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This microbook is a summary/original review based on the book: Smarter Faster Better: The Transformative Power of Real Productivity
Available for: Read online, read in our mobile apps for iPhone/Android and send in PDF/EPUB/MOBI to Amazon Kindle.
Publisher: Random House
Also available in audiobook, download now:
Most people think that productivity is about “working more or sweating harder.” As it happens, nothing could be further from the truth than that: rather than being simply “a product of spending longer hours at your desk or making bigger sacrifices,” productivity is “about making certain choices in certain ways.”
“Smarter Faster Better” by Charles Duhigg is a book about how to recognize these choices that fuel true productivity. It delves into the eight ideas that seem most important in expanding your efficiency and demonstrates how you can connect these ideas to become smarter, faster, and better at everything you do.
So, get ready to explore each of these eight ideas and prepare to learn how to separate yourself from the merely busy and become genuinely productive in this relentless and rapidly changing world of ours.
Located in your forebrain, the striatum is a cluster of neurons that coordinates multiple aspects of cognition, including reinforcement and reward perception. Fascinatingly enough, because of this, it is also directly responsible for your motivation as well: a couple of burst vessels inside it, and there’s a big chance that you might become apathetic and lose your drive or momentum altogether.
Fortunately, in the absence of injury, you can always trick your striatum into cooperating. Studies have shown that the striatum lights up even when you’re playing boring games since its activity is often elicited by feelings of expectation and excitement, studies – such as guessing if a number is higher or lower than five – just because you have an option to choose. Your striatum wants you to be on top of things – and gives up on you when you’re strictly following orders. “Motivation is triggered by making choices that demonstrate to ourselves that we are in control,” writes Duhigg. “The specific choice we make matters less than the assertion of control. It’s this feeling of self-determination that gets us going.”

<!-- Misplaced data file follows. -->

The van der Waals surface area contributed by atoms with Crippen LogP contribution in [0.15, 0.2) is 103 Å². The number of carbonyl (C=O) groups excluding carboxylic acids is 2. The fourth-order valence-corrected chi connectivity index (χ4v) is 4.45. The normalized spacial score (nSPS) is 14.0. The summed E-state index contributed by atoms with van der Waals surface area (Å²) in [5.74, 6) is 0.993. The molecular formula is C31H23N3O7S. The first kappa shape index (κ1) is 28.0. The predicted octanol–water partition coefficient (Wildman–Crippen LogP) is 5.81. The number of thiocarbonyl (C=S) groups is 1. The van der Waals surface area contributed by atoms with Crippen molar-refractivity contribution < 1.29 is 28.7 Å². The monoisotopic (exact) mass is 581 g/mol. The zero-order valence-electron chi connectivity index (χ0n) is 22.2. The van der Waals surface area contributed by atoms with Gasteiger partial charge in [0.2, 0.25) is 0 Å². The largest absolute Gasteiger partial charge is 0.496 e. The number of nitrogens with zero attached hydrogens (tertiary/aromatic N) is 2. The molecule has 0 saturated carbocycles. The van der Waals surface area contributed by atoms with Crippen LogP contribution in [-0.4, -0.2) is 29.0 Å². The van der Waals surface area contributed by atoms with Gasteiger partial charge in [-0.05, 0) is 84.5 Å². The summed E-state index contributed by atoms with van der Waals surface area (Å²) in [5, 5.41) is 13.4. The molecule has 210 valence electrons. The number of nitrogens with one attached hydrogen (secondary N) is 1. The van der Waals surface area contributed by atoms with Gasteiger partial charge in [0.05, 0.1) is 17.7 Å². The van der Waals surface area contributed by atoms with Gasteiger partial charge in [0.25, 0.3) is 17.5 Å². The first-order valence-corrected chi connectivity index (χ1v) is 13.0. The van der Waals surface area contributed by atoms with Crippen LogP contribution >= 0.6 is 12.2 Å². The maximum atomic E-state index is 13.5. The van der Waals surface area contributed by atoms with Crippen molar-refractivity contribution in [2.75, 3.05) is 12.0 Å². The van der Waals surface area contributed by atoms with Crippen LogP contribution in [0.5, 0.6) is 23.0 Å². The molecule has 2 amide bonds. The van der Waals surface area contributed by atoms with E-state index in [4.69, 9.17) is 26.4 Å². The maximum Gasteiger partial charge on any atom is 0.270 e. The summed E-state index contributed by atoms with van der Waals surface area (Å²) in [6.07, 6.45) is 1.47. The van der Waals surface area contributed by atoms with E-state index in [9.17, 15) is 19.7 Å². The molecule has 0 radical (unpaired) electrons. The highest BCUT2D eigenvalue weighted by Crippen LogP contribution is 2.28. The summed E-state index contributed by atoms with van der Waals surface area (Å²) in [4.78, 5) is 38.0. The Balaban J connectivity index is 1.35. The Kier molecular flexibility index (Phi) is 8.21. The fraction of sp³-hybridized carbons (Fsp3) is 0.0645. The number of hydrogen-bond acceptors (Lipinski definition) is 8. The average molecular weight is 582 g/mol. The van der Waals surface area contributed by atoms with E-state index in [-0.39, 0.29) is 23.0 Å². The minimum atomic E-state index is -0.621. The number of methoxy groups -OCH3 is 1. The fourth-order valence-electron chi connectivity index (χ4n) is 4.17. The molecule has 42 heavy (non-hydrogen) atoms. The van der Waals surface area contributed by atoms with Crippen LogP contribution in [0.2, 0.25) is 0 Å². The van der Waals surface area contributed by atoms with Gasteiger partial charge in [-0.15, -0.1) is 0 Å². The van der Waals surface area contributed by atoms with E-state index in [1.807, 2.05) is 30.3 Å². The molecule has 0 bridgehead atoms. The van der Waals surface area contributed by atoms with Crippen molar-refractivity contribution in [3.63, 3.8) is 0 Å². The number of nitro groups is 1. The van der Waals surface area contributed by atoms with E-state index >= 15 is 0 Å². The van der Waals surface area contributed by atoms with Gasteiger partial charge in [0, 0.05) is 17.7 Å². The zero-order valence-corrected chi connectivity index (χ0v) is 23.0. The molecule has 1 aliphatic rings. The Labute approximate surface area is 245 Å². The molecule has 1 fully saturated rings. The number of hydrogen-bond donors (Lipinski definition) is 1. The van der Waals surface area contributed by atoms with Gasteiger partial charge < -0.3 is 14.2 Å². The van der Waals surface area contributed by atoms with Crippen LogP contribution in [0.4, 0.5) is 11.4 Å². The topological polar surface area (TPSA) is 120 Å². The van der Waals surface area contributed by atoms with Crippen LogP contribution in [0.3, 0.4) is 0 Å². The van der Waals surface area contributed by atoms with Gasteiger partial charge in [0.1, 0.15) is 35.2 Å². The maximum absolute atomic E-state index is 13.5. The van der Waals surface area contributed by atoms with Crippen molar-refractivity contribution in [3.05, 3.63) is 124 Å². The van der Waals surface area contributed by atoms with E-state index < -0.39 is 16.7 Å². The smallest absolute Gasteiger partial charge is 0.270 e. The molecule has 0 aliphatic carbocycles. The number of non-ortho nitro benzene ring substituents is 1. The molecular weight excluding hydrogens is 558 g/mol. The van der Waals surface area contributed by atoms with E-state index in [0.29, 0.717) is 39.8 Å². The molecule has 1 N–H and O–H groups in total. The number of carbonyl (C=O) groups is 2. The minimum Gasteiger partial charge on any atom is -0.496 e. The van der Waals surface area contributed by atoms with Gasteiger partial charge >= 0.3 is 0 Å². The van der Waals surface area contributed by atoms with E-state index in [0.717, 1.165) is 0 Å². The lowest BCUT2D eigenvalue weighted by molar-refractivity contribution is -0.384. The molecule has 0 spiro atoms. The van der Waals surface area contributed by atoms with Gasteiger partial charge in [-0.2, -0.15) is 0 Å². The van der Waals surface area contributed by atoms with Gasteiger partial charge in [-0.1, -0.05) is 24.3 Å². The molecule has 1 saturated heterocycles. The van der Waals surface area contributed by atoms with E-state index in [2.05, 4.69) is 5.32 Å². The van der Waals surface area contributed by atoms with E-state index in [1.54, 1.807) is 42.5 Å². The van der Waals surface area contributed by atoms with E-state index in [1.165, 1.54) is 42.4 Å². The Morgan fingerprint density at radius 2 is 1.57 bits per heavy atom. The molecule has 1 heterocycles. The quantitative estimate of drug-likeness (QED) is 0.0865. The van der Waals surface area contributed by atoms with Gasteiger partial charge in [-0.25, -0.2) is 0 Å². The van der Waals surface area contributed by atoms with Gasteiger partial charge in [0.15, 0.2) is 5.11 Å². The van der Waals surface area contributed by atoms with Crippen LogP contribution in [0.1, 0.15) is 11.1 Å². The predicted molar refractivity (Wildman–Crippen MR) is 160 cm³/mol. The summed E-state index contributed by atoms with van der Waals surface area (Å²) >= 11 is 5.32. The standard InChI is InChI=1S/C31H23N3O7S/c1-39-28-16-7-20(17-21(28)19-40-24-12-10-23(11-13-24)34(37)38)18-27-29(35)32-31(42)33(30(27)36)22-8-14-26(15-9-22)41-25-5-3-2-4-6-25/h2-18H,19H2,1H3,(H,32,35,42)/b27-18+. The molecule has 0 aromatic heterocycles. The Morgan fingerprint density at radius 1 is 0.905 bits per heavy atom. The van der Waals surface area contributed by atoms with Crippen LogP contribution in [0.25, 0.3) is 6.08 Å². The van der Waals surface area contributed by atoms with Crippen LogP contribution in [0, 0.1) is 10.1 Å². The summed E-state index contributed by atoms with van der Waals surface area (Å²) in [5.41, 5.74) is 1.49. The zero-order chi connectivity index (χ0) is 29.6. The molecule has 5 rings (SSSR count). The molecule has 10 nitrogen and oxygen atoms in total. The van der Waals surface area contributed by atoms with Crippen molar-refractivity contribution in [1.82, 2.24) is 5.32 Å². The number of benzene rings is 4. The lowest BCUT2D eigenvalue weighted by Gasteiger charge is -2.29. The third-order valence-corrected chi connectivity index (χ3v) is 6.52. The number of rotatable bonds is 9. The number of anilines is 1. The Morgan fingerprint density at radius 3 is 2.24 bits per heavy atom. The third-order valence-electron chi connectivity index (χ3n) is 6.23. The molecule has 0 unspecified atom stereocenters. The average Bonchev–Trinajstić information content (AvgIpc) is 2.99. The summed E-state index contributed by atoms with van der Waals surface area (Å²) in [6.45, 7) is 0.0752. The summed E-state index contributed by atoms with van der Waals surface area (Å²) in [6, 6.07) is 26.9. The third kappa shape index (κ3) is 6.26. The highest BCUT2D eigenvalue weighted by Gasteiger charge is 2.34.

Well, use this knowledge to your advantage! To motivate yourself:
As any sports fan knows, the sum is often greater than its parts. In 2012, Google’s Project Aristotle embarked on a mission to discover why and, more importantly, when this is true. Two years later, they came out with the results.
They discovered that the most important factor that allows a team of average performers to accomplish exceptional results was “psychological safety.” Defined as “a shared belief, held by members of a team, that the group is a safe place for taking risks,” psychological safety engenders “a sense of confidence that the team will not embarrass, reject, or punish someone for speaking up.” In other words, in psychologically safe teams, members are encouraged to contribute because they are not scolded for making mistakes – and, thus, errors quickly evolve into portals of discovery that propel the whole team forward.
So, to create the perfect team:
As far as we know, humans are the only species capable of imagining their future and making choices in the present based on such assumptions. Apparently, the same process helps us focus – something immensely important in a world where so many things compete for our attention. “We aid our focus by building mental models – telling ourselves stories – about what we expect to see,” writes Charles Duhigg. In other words, all those supposedly unpredictable distractions become less agitating when you picture them beforehand.
This is the reason why so many basketball players constantly imagine themselves in clutch situations on training: when the time for the decisive shot comes, they will be mentally ready to make it. Follow their lead if you want to stay focused: